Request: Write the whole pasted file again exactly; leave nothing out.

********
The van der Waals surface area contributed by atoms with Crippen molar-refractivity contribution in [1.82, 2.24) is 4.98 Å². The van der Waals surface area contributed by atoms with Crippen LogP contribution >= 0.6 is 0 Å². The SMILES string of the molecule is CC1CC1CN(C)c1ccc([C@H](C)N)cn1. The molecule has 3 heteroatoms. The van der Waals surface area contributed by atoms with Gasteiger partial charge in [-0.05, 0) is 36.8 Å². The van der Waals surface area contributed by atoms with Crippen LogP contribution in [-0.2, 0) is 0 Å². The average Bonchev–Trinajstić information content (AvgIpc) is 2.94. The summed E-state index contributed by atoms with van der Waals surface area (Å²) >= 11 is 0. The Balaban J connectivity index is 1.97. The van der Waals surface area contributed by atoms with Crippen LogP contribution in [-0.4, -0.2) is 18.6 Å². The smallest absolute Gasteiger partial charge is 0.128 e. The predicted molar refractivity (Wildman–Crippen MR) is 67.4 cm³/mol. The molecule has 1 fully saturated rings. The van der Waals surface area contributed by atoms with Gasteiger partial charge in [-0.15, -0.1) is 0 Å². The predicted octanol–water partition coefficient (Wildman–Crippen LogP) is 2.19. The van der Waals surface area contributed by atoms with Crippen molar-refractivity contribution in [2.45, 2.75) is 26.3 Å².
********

The van der Waals surface area contributed by atoms with Crippen molar-refractivity contribution in [1.82, 2.24) is 4.98 Å². The van der Waals surface area contributed by atoms with Crippen LogP contribution >= 0.6 is 0 Å². The SMILES string of the molecule is CC1CC1CN(C)c1ccc([C@H](C)N)cn1. The molecule has 3 heteroatoms. The van der Waals surface area contributed by atoms with Gasteiger partial charge in [-0.05, 0) is 36.8 Å². The van der Waals surface area contributed by atoms with Crippen LogP contribution in [-0.2, 0) is 0 Å². The average Bonchev–Trinajstić information content (AvgIpc) is 2.94. The summed E-state index contributed by atoms with van der Waals surface area (Å²) >= 11 is 0. The Balaban J connectivity index is 1.97. The van der Waals surface area contributed by atoms with Crippen LogP contribution in [-0.4, -0.2) is 18.6 Å². The smallest absolute Gasteiger partial charge is 0.128 e. The predicted molar refractivity (Wildman–Crippen MR) is 67.4 cm³/mol. The molecule has 1 fully saturated rings. The van der Waals surface area contributed by atoms with Gasteiger partial charge in [-0.15, -0.1) is 0 Å². The predicted octanol–water partition coefficient (Wildman–Crippen LogP) is 2.19. The van der Waals surface area contributed by atoms with Crippen molar-refractivity contribution in [2.45, 2.75) is 26.3 Å².